Similarly, Max told me that they limit the number of lands in each draft to stop five-color control from being too strong. That isn’t something we’ve had to do, which is probably partly influenced by the number of drafters, and partly by the fact that neither Justin nor I tries to draft that deck.
One thing I didn’t anticipate is that it’s kind of a different experience to discuss your cube choices with someone who doesn’t
to agree with you. When I talk about the cube with Justin, I sometimes lobby a little too hard for the cards that he doesn’t like, such as Abyssal Persecutor. I feel like I need to make a case for the cards that I want to keep in. It’s actually easier in some ways to have a “fair” discussion with someone whose opinion doesn’t have to match up with your own. If Joe and I talk about a card and flat-out don’t agree, that’s perfectly fine, and in fact, having a different card pool now effectively means that we have more information in the future, since we don’t have to personally test every card we think might be worth it.
It’s possible to have a discussion on that level with someone you don’t know â€” there are tons of people who cite forum input as drastically improving their cubes. But I’ve really enjoyed the extra level of information that comes from having this discussion with people whose style you know. In this best case, I think this type of exchange can be really helpful in finding little-used cards that pull their weight, since those cards won’t be well-served by consensus-style results like the
MTG Salvation Cube Comparison.
Finally, it’s been pretty fun to get to be a spectator in cube games again. Max drafted a sick R/B deck, and after he handed me my face with it, I got to watch him combo out with Corpse Dance/Attrition and the equally awesome Corpse Dance/Sarkhan the Mad (seriously, is there a cube card that doesn’t combo with Corpse Dance?), or just beat down with Hellspark Elemental into Koth of the Hammer. I’ve gotten pretty good at channeling frustration at losing into appreciation of a really good deck, but sometimes it’s nice to just sit back and watch with no stake in the match. The same thing is true for drafts â€” I always find it interesting to watch a good drafter and see how they value cards and deal with signals and hate-drafting. I’m always interested to see when other people decide on a direction while drafting, and how they ultimately decide tough picks.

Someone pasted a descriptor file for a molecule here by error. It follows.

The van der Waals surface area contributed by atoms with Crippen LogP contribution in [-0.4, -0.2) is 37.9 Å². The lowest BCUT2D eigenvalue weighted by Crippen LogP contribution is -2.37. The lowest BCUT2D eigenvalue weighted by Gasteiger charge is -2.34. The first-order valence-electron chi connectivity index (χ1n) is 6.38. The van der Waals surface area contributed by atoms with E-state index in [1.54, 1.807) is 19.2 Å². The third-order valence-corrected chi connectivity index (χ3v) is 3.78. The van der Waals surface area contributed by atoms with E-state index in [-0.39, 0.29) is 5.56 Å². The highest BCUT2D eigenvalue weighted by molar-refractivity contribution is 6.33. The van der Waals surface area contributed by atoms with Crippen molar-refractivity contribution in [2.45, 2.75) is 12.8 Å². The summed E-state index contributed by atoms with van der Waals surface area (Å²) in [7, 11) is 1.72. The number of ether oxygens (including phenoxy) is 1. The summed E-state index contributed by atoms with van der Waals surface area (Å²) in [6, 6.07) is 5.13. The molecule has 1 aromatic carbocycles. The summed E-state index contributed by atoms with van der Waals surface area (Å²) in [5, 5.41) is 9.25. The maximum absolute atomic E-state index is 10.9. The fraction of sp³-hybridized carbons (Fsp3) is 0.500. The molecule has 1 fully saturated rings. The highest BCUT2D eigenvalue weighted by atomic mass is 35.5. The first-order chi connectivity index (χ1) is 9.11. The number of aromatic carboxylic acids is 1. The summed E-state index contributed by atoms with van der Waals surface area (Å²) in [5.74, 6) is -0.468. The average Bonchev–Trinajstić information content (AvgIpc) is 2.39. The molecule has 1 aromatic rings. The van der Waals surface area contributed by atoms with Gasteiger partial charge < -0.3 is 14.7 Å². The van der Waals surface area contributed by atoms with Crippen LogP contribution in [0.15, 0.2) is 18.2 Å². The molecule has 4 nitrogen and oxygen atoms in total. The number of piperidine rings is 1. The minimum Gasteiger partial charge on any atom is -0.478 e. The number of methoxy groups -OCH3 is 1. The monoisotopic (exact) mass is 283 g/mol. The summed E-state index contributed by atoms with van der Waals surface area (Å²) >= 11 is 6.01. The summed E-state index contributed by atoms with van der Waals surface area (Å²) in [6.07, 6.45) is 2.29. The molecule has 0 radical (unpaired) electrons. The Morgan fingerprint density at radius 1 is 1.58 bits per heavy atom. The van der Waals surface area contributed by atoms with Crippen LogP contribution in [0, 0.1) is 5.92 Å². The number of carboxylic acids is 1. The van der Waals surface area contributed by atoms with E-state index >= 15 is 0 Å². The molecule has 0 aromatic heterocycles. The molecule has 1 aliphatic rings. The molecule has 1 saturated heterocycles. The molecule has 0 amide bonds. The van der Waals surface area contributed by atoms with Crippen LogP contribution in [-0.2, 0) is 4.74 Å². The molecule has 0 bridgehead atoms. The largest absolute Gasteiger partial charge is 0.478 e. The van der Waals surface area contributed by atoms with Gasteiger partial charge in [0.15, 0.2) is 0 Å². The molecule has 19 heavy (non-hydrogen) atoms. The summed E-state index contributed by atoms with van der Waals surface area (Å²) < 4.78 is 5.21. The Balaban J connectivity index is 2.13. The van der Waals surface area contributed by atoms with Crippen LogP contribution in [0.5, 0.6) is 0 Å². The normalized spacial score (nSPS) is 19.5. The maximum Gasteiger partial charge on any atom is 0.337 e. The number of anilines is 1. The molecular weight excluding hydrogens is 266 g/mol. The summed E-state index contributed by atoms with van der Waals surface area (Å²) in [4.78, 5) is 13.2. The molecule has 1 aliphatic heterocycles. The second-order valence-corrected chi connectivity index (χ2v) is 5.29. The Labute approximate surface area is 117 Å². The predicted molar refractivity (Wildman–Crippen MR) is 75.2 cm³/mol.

A drafting aside: Joe built a sick U/G deck with Mystic Snake, Condescend, and Jace, the Mind Sculptor. I learned after the draft that he’d opened a pack with Jace and Mana Drain. Isn’t it crazy to think that there’s a Standard-legal blue card that’s legitimately worth picking over Mana Drain?
Aside from helpful Magic conversations, this week really drove home to me how lucky I feel that I started playing Magic. I just had this moment of “I really care about these people, and I wouldn’t know them if not for this game.”
And while it’s possible that any hobby would’ve yielded similar results, in some ways I feel like having Magic in particular in common has made it easier for us to stay in touch and reconnect despite being busy/in different time zones/generally crappy at writing those state-of-my-life-type emails. It certainly doesn’t hurt to have Magic Online along with other social media, and in fact, this weekend has resulted in plans to play Pauper online together. Maybe it’s just because these friendships have already survived Mana Drain on Harrow, but I have a lot of faith that Max and Joe will be in my life in the future. So that’s a pretty big deal when you think about it.
Tomorrow morning, I’ll be starting off my wedding day with a
cube draft. I wouldn’t have thought it would take this form a few years ago, but I’m super excited at the prospect of starting off a big day by spending some time with my friends, who I can only assume will take this opportunity to pass me Jace, the Mind Sculptor and let my Vedalken Shackles stick. I’ll let you know how that turns out…
Thanks for reading!